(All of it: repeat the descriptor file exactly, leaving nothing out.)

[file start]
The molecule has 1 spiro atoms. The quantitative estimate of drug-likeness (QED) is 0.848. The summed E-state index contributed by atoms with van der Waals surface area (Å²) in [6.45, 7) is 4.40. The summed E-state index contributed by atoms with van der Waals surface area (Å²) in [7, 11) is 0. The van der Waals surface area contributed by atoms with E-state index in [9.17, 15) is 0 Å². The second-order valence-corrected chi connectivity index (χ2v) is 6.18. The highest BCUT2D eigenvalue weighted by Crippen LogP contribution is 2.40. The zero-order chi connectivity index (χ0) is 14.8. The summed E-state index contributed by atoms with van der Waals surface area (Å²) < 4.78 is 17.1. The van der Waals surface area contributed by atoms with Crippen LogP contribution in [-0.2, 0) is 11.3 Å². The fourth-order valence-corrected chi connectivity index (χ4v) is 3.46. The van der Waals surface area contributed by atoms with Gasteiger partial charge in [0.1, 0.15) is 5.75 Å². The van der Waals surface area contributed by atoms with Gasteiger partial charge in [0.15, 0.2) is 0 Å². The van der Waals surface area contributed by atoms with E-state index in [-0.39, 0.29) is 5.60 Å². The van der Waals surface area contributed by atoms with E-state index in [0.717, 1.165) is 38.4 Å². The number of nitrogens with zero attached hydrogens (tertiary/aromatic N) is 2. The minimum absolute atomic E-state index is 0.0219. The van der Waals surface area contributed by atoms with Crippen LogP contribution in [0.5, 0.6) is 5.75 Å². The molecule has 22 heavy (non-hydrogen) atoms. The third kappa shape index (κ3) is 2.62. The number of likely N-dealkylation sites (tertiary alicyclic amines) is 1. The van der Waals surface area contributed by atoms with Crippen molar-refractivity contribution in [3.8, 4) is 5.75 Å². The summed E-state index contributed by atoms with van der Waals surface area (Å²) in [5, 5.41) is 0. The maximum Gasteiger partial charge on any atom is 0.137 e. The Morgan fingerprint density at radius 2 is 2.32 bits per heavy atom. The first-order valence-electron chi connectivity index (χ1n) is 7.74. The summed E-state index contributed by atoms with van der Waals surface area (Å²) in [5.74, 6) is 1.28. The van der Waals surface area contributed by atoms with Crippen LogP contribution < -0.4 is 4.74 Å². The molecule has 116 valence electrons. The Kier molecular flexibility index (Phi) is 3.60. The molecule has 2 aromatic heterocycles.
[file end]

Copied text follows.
The molecule has 1 spiro atoms. The quantitative estimate of drug-likeness (QED) is 0.848. The summed E-state index contributed by atoms with van der Waals surface area (Å²) in [6.45, 7) is 4.40. The summed E-state index contributed by atoms with van der Waals surface area (Å²) in [7, 11) is 0. The van der Waals surface area contributed by atoms with E-state index in [9.17, 15) is 0 Å². The second-order valence-corrected chi connectivity index (χ2v) is 6.18. The highest BCUT2D eigenvalue weighted by Crippen LogP contribution is 2.40. The zero-order chi connectivity index (χ0) is 14.8. The summed E-state index contributed by atoms with van der Waals surface area (Å²) < 4.78 is 17.1. The van der Waals surface area contributed by atoms with Crippen LogP contribution in [-0.2, 0) is 11.3 Å². The fourth-order valence-corrected chi connectivity index (χ4v) is 3.46. The van der Waals surface area contributed by atoms with Gasteiger partial charge in [0.1, 0.15) is 5.75 Å². The van der Waals surface area contributed by atoms with Gasteiger partial charge in [0.15, 0.2) is 0 Å². The van der Waals surface area contributed by atoms with E-state index in [-0.39, 0.29) is 5.60 Å². The van der Waals surface area contributed by atoms with E-state index in [0.717, 1.165) is 38.4 Å². The number of nitrogens with zero attached hydrogens (tertiary/aromatic N) is 2. The minimum absolute atomic E-state index is 0.0219. The van der Waals surface area contributed by atoms with Crippen LogP contribution in [0.5, 0.6) is 5.75 Å². The molecule has 22 heavy (non-hydrogen) atoms. The third kappa shape index (κ3) is 2.62. The number of likely N-dealkylation sites (tertiary alicyclic amines) is 1. The van der Waals surface area contributed by atoms with Crippen molar-refractivity contribution in [3.8, 4) is 5.75 Å². The summed E-state index contributed by atoms with van der Waals surface area (Å²) in [5, 5.41) is 0. The maximum Gasteiger partial charge on any atom is 0.137 e. The Morgan fingerprint density at radius 2 is 2.32 bits per heavy atom. The first-order valence-electron chi connectivity index (χ1n) is 7.74. The summed E-state index contributed by atoms with van der Waals surface area (Å²) in [5.74, 6) is 1.28. The van der Waals surface area contributed by atoms with Crippen LogP contribution < -0.4 is 4.74 Å². The molecule has 116 valence electrons. The Kier molecular flexibility index (Phi) is 3.60. The molecule has 2 aromatic heterocycles.